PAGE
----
Rasmussen Poll: Republicans Expand Lead on Generic Congressional Ballot to 5 Points

WASHINGTON, DC - JANUARY 20: House Minority Whip Steve Scalise, R-La., and House Minority
Washington Post via Getty Images

A Republican candidate’s lead over a Democrat expanded to five points on the weekly generic congressional ballot, a Rasmussen Reports poll released Friday showed.

As Republicans look to retake control of Congress in the 2022 midterm elections — only 81 days away — the most recent Rasmussen Reports survey showed that 46 percent of likely U.S. voters would elect a Republican, compared to the 41 percent who say they would vote for a Democrat.

Republicans, therefore, have a five-point lead, slightly higher than last week when they had a three-point lead on the generic congressional ballot. In this Rasmussen Reports poll, four percent said they would vote for another candidate, and the other eight percent said they were unsure.

While the generic Republican’s lead has expanded slightly, it shows that the GOP is gaining momentum again after the expansive ten-point lead the generic Republican saw last month. However, the election is still roughly three months away, so there is still time for the generic ballot to move either way before November. However, the Republicans have led the generic ballot all year.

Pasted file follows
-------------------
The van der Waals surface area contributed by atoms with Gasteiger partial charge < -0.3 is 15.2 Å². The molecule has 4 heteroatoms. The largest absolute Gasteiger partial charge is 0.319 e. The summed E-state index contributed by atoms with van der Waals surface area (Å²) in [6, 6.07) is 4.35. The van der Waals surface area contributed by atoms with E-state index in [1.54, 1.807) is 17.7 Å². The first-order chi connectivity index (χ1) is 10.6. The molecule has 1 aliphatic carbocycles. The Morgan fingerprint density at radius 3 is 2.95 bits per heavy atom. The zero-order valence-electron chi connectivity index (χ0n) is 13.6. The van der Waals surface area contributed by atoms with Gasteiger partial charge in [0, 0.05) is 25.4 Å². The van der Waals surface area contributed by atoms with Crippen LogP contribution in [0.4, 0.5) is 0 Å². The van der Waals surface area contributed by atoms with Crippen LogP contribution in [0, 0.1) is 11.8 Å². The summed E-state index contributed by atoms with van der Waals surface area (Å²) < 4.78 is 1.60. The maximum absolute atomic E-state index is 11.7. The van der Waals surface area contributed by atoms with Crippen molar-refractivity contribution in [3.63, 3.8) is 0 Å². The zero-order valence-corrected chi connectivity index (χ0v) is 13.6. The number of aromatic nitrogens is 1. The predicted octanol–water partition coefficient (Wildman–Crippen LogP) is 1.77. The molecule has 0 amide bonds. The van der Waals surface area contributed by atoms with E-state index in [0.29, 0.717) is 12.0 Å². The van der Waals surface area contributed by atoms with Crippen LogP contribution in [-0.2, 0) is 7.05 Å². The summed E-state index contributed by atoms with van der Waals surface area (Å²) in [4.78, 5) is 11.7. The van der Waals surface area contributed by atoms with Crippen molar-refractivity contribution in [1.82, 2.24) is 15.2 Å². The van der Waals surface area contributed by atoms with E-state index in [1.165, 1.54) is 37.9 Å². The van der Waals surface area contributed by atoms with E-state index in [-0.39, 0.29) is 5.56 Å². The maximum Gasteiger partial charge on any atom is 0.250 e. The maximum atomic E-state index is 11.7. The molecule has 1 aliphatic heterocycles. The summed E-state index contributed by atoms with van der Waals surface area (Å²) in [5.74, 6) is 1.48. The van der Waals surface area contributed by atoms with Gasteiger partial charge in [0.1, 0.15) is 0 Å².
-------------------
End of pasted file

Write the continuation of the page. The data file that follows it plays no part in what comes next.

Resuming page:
Rasmussen had noted that in August 2018 — before Democrats took the House for the first time in eight years — they had a seven-point advantage on the generic congressional ballot. But as the 2018 November midterm election neared, the margins between Democrats and Republicans became extremely close: Republicans had 46 percent to 45 percent for Democrats.

In this poll, the Republican party has an advantage (11 points) with independents over Democrats. Among voters not affiliated with either major party, 41 percent said they would vote for the GOP candidate, while only 3o percent said they would vote for the Democrat candidate.

Additionally, 26 percent of black voters and 44 percent of other minority groups said they would vote for the Republican candidate if the election were held today. A Democrat candidate would garner support from 58 percent of black voters and 41 percent of other minority groups.

Furthermore, there is a difference in voter intensity between the parties, with 86 percent of Republican voters saying they would vote for their own party’s congressional candidate and only 82 percent of Democrats saying the same thing.

The Rasmussen Reports survey was conducted between August 14 to 18 and questioned 2,500 likely United States voters. The survey had a two percent margin of error and a 95 percent confidence level.

Jacob Bliss is a reporter for Breitbart News. Write to him at jbliss@breitbart.com or follow him on Twitter @JacobMBliss.


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